While Hawkeye generally rises above that flaw, the greatest exception to this is the Wasp.
Wasp’s internal monologue just crackles with personality (which is why the cliffhanger prospect of her rejoining the team fills me with joy). The retro stuff actually helps when it comes to Wasp’s dialogue; lines like “High-Pockets Hank” are so old-school they’re fun. I like Wasp pointing out the male Avengers’ sexism too — the original Avengers comics would’ve paired Wasp against a female opponent because it’s just what was done at the time and never commented on it, but Waid manages to point out what’s wrong with the concept without condemning the male Avengers in the process. It’s a smart way to approach retelling an old story in a more modern setting, and I hope to see similar acknowledgments and self-awareness in future issues.
Ryan, I’m eager to hear your thoughts on this one, especially since mine are so mixed. I think this story has the potential to be really fun, but it’s going to take some work to fully reach that potential. What’s your take?
Ryan M.: I found the issue’s timeless yet classic style to be charming, but I agree that the dialogue (excepting Wasp) was less engaging. The pages before the title page artfully communicate so much about the confidence of the OG Avengers as well as glimpses into their personalities. When Waid ends the “cold open” with Cap getting keys and a new team, you expect a music sting and a cut to commercial.
The rest of the issue seems to lose a bit of that narrative zip. Wasp’s internal monologe is a great bookend for the issue. In his scene with Jarvis early in the issue and Hawkeye later, Cap becomes our point of view character. Outside of those scenes, the issue feel inert. We don’t have enough backstory with Wanda and Pietro to care to spend an entire page with them as they decide whether to stay.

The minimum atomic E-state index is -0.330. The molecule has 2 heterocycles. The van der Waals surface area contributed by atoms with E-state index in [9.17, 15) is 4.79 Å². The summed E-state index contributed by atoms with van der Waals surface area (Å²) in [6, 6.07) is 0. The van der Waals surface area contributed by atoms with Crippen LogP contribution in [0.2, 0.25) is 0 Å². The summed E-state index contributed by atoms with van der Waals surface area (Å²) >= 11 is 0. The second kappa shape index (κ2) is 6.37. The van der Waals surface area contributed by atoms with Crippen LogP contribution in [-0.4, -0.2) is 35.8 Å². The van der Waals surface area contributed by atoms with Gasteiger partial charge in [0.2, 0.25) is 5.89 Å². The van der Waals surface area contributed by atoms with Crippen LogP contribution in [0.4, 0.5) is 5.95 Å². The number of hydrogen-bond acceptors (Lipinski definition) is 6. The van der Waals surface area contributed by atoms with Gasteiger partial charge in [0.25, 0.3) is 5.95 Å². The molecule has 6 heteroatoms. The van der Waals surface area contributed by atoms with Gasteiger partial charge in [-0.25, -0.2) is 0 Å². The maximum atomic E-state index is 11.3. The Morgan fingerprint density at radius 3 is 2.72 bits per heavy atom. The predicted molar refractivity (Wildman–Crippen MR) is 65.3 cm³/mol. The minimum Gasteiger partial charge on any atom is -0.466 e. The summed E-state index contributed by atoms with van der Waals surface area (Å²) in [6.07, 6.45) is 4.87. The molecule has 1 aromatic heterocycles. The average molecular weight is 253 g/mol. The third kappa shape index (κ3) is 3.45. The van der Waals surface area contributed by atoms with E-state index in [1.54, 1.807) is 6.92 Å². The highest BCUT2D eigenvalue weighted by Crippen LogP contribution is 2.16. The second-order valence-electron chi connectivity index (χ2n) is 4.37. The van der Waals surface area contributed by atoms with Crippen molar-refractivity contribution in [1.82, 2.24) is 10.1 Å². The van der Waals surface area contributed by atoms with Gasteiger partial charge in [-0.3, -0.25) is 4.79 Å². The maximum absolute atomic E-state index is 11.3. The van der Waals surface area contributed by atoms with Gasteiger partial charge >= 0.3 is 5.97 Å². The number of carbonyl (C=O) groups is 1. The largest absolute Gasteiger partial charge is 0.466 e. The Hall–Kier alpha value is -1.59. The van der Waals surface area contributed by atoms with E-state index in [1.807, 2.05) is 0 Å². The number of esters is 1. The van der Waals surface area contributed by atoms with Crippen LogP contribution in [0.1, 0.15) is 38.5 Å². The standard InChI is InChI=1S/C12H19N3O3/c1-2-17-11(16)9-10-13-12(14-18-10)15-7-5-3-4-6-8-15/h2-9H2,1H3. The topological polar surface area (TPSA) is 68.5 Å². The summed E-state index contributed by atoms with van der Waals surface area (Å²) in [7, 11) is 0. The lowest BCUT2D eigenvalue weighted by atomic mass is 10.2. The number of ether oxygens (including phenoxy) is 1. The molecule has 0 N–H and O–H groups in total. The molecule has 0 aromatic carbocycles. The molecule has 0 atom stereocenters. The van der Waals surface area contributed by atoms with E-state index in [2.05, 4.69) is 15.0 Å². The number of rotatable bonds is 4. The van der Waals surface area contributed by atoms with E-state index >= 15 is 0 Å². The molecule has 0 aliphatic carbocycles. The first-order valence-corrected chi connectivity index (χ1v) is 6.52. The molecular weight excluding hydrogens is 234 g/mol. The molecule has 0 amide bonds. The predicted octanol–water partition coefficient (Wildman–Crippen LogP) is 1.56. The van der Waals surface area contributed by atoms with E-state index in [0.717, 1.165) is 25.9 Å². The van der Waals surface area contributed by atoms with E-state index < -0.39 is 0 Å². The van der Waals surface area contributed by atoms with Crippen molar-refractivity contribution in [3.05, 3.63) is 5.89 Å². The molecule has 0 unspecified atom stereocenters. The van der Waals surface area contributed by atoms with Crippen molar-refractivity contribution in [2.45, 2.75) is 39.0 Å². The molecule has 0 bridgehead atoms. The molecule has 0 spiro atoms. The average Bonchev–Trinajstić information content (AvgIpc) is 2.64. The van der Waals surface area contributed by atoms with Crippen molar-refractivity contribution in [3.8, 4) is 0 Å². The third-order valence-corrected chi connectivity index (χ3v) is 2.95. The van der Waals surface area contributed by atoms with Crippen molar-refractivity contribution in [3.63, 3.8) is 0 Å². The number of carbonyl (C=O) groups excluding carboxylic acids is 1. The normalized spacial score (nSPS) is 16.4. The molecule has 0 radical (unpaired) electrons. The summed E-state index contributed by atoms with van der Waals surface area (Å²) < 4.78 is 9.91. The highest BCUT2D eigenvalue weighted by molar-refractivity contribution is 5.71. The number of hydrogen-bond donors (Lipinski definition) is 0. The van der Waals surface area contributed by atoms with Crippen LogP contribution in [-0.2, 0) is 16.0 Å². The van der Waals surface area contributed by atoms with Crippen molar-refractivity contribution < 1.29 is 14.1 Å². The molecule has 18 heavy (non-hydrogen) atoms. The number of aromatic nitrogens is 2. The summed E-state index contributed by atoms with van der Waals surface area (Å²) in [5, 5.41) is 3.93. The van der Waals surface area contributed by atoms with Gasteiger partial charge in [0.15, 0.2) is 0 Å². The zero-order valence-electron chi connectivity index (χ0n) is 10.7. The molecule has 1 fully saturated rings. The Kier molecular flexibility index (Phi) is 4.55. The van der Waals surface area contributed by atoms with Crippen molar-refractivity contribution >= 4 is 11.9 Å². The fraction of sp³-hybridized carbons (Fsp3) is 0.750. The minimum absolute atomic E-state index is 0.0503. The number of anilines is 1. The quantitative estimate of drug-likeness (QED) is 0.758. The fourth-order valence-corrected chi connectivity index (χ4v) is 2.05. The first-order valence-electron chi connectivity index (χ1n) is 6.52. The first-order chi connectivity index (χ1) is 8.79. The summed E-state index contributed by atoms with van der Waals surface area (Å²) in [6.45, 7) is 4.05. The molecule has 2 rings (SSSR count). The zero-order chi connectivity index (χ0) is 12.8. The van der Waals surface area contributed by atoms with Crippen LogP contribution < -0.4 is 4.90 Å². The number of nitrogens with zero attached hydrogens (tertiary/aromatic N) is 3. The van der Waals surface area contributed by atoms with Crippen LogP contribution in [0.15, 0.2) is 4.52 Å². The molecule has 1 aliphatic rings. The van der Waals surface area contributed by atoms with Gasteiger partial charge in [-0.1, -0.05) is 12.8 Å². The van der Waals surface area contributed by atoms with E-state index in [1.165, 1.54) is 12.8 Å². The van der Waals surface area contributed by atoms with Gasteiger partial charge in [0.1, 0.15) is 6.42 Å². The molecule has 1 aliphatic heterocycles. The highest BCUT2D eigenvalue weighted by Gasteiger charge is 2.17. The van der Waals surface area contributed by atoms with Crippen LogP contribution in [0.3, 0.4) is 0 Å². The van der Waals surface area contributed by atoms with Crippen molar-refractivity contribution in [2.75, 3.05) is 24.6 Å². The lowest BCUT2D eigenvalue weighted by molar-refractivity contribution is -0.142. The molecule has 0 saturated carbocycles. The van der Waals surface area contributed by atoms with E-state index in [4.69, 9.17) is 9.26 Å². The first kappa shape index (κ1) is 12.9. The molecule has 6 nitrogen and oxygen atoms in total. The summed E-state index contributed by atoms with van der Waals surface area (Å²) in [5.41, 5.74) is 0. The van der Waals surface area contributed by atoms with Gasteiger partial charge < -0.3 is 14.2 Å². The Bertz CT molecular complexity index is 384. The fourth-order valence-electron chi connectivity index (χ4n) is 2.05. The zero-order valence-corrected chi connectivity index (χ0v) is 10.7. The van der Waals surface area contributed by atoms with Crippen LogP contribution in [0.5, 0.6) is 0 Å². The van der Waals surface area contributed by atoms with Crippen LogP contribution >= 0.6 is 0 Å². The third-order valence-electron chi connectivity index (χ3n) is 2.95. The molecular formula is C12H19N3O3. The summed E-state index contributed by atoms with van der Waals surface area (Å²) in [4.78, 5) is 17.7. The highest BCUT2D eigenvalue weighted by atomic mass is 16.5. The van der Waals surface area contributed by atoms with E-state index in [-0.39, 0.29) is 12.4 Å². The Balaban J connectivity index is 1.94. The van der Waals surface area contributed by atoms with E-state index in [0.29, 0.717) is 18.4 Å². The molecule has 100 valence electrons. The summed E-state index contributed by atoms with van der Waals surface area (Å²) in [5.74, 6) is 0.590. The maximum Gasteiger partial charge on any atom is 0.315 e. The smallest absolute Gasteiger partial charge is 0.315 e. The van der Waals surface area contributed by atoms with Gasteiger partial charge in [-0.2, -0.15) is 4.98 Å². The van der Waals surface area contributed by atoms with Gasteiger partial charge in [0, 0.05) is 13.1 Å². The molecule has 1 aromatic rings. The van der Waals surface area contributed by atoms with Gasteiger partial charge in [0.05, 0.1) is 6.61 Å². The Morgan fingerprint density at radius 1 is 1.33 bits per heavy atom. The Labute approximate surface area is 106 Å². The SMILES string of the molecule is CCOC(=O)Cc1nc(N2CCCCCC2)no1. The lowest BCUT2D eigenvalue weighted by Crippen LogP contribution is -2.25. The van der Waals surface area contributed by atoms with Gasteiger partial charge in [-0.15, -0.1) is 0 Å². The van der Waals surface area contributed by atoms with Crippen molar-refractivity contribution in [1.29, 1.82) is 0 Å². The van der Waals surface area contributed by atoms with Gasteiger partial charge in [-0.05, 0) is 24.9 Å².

There is some meaty stuff here. Wanda’s expression of shame and the weakness of her language “sins we may be guilty of” could make for intriguing character work. Because her first real dialogue is with her brother, Wanda is too vulnerable. It’s too nakedly true and takes what could be characterization and makes it more exposition.
The same can be said for the Frightful Four. Their clubhouse scene was primarily exposition and didn’t add any fresh insight to the characters that we do care about. However, Waid gives us a brief moment before the battle that more effectively communicates character.
With a single line, we get more insight into Medusa than a page of Wanda talking to her brother. Waid may or may not have any interest in further developing Medusa’a character in the series, but this glimpse is much more engaging than if she had given a speech about her reasons for villainy. I’ve written before about the first issue as first date. The same principle applies to the problem here. We are too early in our relationship with this world to want to hear baldly stated motivations and emotional truths. Those things deserve moments of earned intimacy. It’s not a matter of playing coy either, it’s letting the reader see the character be themselves. Later, we can get into bedroom confessions in the dark, when they will have more emotional weight.
The scene with Cap and Hawkeye is a great example of that kind of character in action. Clint has his bags packed at the first sign of trouble, ready to leave his new team as easily as he joined.
In addition to Kitson’s rendering of Clint’s first authentic smile of the issue, Waid gives us more understanding of Clint’s internal wiring. Between the scene above and his performance at the press conference we get a clear picture of his motivations for being an Avenger. Again, a speech about his love of performance and drive for attention would have been much less engaging.
Like the second generation Avengers, potential exceeds performance, but there are glimpses of what this book could be.